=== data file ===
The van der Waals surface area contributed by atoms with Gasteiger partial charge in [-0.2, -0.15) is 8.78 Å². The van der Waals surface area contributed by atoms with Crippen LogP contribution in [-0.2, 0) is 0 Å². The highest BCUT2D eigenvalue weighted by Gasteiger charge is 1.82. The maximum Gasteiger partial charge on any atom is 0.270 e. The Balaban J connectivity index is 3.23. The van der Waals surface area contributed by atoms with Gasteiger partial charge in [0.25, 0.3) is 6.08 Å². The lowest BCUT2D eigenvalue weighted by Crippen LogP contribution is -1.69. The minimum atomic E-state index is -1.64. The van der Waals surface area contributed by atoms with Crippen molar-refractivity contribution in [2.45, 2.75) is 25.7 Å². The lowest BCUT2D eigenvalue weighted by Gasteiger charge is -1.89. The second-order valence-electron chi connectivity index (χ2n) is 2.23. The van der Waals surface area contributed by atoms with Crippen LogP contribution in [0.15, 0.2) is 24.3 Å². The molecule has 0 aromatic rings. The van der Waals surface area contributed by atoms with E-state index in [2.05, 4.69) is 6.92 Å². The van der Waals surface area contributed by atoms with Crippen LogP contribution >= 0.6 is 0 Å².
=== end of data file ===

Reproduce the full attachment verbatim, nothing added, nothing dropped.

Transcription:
The van der Waals surface area contributed by atoms with Gasteiger partial charge in [-0.2, -0.15) is 8.78 Å². The van der Waals surface area contributed by atoms with Crippen LogP contribution in [-0.2, 0) is 0 Å². The highest BCUT2D eigenvalue weighted by Gasteiger charge is 1.82. The maximum Gasteiger partial charge on any atom is 0.270 e. The Balaban J connectivity index is 3.23. The van der Waals surface area contributed by atoms with Gasteiger partial charge in [0.25, 0.3) is 6.08 Å². The lowest BCUT2D eigenvalue weighted by Crippen LogP contribution is -1.69. The minimum atomic E-state index is -1.64. The van der Waals surface area contributed by atoms with Crippen molar-refractivity contribution in [2.45, 2.75) is 25.7 Å². The lowest BCUT2D eigenvalue weighted by Gasteiger charge is -1.89. The second-order valence-electron chi connectivity index (χ2n) is 2.23. The van der Waals surface area contributed by atoms with Crippen LogP contribution in [0.15, 0.2) is 24.3 Å². The molecule has 0 aromatic rings. The van der Waals surface area contributed by atoms with E-state index in [2.05, 4.69) is 6.92 Å². The van der Waals surface area contributed by atoms with Crippen LogP contribution >= 0.6 is 0 Å².